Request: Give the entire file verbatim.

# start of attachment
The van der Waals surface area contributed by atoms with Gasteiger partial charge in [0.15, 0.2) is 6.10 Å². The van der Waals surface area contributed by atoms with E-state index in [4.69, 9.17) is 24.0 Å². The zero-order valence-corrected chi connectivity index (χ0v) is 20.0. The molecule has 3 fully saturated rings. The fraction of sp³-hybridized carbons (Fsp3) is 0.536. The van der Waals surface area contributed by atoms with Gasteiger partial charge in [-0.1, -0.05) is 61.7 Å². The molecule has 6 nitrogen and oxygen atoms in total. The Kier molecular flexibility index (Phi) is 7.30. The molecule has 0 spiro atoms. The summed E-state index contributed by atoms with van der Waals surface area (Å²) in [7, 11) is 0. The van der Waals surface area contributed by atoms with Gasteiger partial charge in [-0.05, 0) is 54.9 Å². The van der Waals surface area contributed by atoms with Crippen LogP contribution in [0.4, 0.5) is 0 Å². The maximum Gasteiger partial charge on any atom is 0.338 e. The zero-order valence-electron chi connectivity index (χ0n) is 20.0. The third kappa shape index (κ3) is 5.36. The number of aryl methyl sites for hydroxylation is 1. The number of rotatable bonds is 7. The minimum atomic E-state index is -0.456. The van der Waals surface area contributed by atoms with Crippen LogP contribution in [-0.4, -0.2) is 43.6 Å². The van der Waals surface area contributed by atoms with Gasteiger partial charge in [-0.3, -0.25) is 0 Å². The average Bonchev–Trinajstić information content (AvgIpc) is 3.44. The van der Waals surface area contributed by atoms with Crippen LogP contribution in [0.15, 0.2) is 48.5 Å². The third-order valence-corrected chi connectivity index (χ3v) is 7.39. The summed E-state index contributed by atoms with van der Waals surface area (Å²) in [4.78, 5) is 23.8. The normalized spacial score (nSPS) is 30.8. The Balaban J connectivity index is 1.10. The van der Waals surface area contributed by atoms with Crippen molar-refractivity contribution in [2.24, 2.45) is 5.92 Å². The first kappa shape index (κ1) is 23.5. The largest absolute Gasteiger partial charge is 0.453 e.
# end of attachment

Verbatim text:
The van der Waals surface area contributed by atoms with Gasteiger partial charge in [0.15, 0.2) is 6.10 Å². The van der Waals surface area contributed by atoms with E-state index in [4.69, 9.17) is 24.0 Å². The zero-order valence-corrected chi connectivity index (χ0v) is 20.0. The molecule has 3 fully saturated rings. The fraction of sp³-hybridized carbons (Fsp3) is 0.536. The van der Waals surface area contributed by atoms with Gasteiger partial charge in [-0.1, -0.05) is 61.7 Å². The molecule has 6 nitrogen and oxygen atoms in total. The Kier molecular flexibility index (Phi) is 7.30. The molecule has 0 spiro atoms. The summed E-state index contributed by atoms with van der Waals surface area (Å²) in [7, 11) is 0. The van der Waals surface area contributed by atoms with Gasteiger partial charge in [-0.05, 0) is 54.9 Å². The van der Waals surface area contributed by atoms with Crippen LogP contribution in [0.4, 0.5) is 0 Å². The maximum Gasteiger partial charge on any atom is 0.338 e. The zero-order valence-electron chi connectivity index (χ0n) is 20.0. The third kappa shape index (κ3) is 5.36. The number of aryl methyl sites for hydroxylation is 1. The number of rotatable bonds is 7. The minimum atomic E-state index is -0.456. The van der Waals surface area contributed by atoms with Crippen LogP contribution in [-0.4, -0.2) is 43.6 Å². The van der Waals surface area contributed by atoms with Gasteiger partial charge in [-0.3, -0.25) is 0 Å². The average Bonchev–Trinajstić information content (AvgIpc) is 3.44. The van der Waals surface area contributed by atoms with Crippen LogP contribution in [0.15, 0.2) is 48.5 Å². The third-order valence-corrected chi connectivity index (χ3v) is 7.39. The summed E-state index contributed by atoms with van der Waals surface area (Å²) in [4.78, 5) is 23.8. The normalized spacial score (nSPS) is 30.8. The Balaban J connectivity index is 1.10. The van der Waals surface area contributed by atoms with Crippen molar-refractivity contribution in [2.24, 2.45) is 5.92 Å². The first kappa shape index (κ1) is 23.5. The largest absolute Gasteiger partial charge is 0.453 e.